Fox Viewers May Be Graying, but Their Passion Still Pays
Fox News continues to be near the top in cable television in terms of the number of viewers it attracts, but it is near the top in another category, too: the median age of its audience is among the oldest in television.
For most of the television business — the segment that relies on advertising — that would be serious cause for concern because ad sales are almost always based on a target age of 25 to 54, and Fox News, for the last two years, has had a median age of 65-plus in its ratings both for the full day and for prime time.
But up until now at least, Fox News has been more able than any other television entity to defy the tyranny of the demos, as they are known in the business. And the network, which has upturned traditions and expectations throughout its history, has earned consistently enormous profits, relying on the commitment and loyalty of its audience.
“I don’t think you can fully capture the value Fox News brings by looking at the Nielsen ratings alone,” said Craig Moffett, the longtime financial analyst who specializes in cable. Mr. Moffett, who heads his own firm, said that the key to Fox News’s continued financial strength has been “the level of passion and engagement” it inspires in its viewers.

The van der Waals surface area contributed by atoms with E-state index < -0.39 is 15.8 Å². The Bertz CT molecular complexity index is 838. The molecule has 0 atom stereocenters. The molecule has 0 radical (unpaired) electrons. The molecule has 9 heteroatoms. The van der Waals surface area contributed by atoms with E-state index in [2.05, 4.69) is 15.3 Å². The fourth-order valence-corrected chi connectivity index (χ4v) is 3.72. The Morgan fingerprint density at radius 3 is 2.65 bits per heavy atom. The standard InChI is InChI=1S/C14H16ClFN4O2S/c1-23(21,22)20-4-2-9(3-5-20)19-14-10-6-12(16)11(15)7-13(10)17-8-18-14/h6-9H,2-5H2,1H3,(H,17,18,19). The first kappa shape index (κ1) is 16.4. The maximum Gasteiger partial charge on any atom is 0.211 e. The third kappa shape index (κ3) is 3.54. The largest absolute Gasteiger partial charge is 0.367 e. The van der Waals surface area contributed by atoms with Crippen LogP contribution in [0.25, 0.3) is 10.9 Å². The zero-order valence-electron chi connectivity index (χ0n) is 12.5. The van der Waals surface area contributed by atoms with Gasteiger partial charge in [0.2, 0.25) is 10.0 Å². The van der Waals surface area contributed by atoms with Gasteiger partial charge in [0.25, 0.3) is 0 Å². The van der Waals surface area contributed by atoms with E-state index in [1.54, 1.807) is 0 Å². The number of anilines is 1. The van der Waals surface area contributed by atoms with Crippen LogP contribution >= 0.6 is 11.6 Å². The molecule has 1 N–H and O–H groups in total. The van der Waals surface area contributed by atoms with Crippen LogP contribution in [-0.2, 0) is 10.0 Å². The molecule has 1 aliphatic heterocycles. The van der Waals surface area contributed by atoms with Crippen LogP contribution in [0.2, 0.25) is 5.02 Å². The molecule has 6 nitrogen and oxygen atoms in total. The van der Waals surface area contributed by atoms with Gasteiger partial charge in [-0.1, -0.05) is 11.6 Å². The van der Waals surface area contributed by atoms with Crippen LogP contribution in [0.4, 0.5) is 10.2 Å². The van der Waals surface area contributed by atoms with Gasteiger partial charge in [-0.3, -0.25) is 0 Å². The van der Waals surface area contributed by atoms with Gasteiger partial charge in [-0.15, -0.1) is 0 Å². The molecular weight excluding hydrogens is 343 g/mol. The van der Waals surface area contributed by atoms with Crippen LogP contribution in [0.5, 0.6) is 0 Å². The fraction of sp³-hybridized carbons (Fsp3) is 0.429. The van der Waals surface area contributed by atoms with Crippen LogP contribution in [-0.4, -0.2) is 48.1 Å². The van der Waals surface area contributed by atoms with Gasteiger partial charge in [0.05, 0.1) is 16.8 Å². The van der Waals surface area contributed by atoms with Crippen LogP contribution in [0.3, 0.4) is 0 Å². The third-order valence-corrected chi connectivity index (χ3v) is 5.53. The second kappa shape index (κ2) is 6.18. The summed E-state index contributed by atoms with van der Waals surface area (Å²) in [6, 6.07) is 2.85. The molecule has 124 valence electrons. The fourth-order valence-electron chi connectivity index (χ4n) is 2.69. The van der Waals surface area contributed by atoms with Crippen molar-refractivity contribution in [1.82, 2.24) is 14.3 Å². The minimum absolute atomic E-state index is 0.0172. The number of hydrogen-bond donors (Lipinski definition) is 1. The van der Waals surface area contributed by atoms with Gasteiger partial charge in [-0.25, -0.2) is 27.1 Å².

That translates into big money because cable systems now pay Fox News one of the highest per-subscriber fees in television, 94 cents a month, topped in cable television only by a few networks, most of which have expensive sports rights to pay. (By comparison, CNN gets 57 cents a subscriber, according to SNL Kagan Research.) As Mr. Moffett put it, “There are a handful of networks consumers are deeply passionate about out of all proportion to Nielsen ratings, and distributors know if you don’t have those networks, then woe be to you.”